Sunday, April 01, 2012
Born as a strong man
The Master Drummers of Burundi used to be the official royal drummers who accompanied the kings of Burundi. They were equally entertaining to watch as to listen to. They said that traditionally the drums must take their cues from the dancers, in order to perfectly match their rhythms, and not the other way around. This is counterintuitive to me, but then I have no technical knowledge about either dance or percussion.
This was a workshop, so there was an opportunity for some people from the audience to get up on stage to try the drums. We happened to get up to leave just before the end (there must have been another show we wanted to get to on the other side of the park). As we were walking away the real drummers took the stage again and the sudden change in the noise level was tremendous - they really hit the drums hard compared to the beginners.
Chapelier Fou is a project of Louis Warynski, a classically trained violinist. He uses a combination of loops and samples to build up his music live. Very enjoyable.
Then there was Kimmo Pohjonen from Finland. I had read an article the week prior about this accordionist who was taking this much-maligned instrument and doing something new and exciting with it. I had mixed feelings about that, as (in case you haven't already picked this up) I LIKE folky accordion the way it is. I also like other harsh or somewhat discordant sounding instruments like bagpipes and harpsichord.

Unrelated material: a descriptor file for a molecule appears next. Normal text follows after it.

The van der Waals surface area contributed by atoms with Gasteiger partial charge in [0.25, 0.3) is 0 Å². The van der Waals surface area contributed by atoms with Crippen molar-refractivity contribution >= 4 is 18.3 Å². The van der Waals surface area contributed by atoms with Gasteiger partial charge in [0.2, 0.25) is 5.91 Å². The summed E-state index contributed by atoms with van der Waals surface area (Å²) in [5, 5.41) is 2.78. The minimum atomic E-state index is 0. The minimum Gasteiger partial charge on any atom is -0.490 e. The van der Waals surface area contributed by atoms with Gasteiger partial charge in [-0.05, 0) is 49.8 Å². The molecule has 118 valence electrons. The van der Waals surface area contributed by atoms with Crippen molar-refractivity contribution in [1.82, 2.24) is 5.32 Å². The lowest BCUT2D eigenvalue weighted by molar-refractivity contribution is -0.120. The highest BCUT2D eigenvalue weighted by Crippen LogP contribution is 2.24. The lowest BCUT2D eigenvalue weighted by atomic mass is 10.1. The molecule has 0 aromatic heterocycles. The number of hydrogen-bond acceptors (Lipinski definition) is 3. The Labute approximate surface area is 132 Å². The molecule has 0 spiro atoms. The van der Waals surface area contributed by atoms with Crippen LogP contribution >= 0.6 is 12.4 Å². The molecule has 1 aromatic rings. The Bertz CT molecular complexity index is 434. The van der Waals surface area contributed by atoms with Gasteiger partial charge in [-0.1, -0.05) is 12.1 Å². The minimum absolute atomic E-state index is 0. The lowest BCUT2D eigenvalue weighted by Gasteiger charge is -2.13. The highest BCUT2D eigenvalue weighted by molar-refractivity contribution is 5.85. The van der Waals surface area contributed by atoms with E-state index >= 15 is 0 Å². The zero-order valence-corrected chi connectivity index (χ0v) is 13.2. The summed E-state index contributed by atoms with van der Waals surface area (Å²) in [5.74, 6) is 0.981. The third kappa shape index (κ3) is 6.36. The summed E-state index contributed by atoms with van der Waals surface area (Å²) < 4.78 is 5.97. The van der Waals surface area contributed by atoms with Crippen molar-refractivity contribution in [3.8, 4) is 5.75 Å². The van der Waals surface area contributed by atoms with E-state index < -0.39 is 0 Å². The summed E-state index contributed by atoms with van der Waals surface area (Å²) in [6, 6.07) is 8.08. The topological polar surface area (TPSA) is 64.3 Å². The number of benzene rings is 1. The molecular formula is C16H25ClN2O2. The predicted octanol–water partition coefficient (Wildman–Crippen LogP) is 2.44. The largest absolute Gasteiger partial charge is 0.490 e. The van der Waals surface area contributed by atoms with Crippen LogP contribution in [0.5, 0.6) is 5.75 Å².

But this was amazing (if not necessarily something I could listen to on CD every day). Like Chapelier Fou, Pohjonen used a lot of looping of the various sounds to build up a rich soundscape. Towards the end of the show he played some pieces which were composed for some kind of event involving (farm?) machinery - according to wikipedia this is Earth Machine Music. It turns out an accordion CAN sound like an engine turning over. At least, a modified and amplified one can.
I had a great time photographing this guy - great costume, lighting and stage presence!
I don't have any good photos of Staff Benda Bilili (Look Beyond Appearances), they were great fun though with their infectious music. These musicians from Kinshasa comprise a bunch of older formerly homeless guys, working with young homeless kids, at least one of whom invented his own instrument. Oh and they get around on modified tricyles (the four original members had polio in childhood). They seem to use more conventional wheelchairs when on tour. Here are a couple of videos - this one was shot in Kinshasa and has a translation of the lyrics, and this one is more upbeat and more likely what I remember from the gig.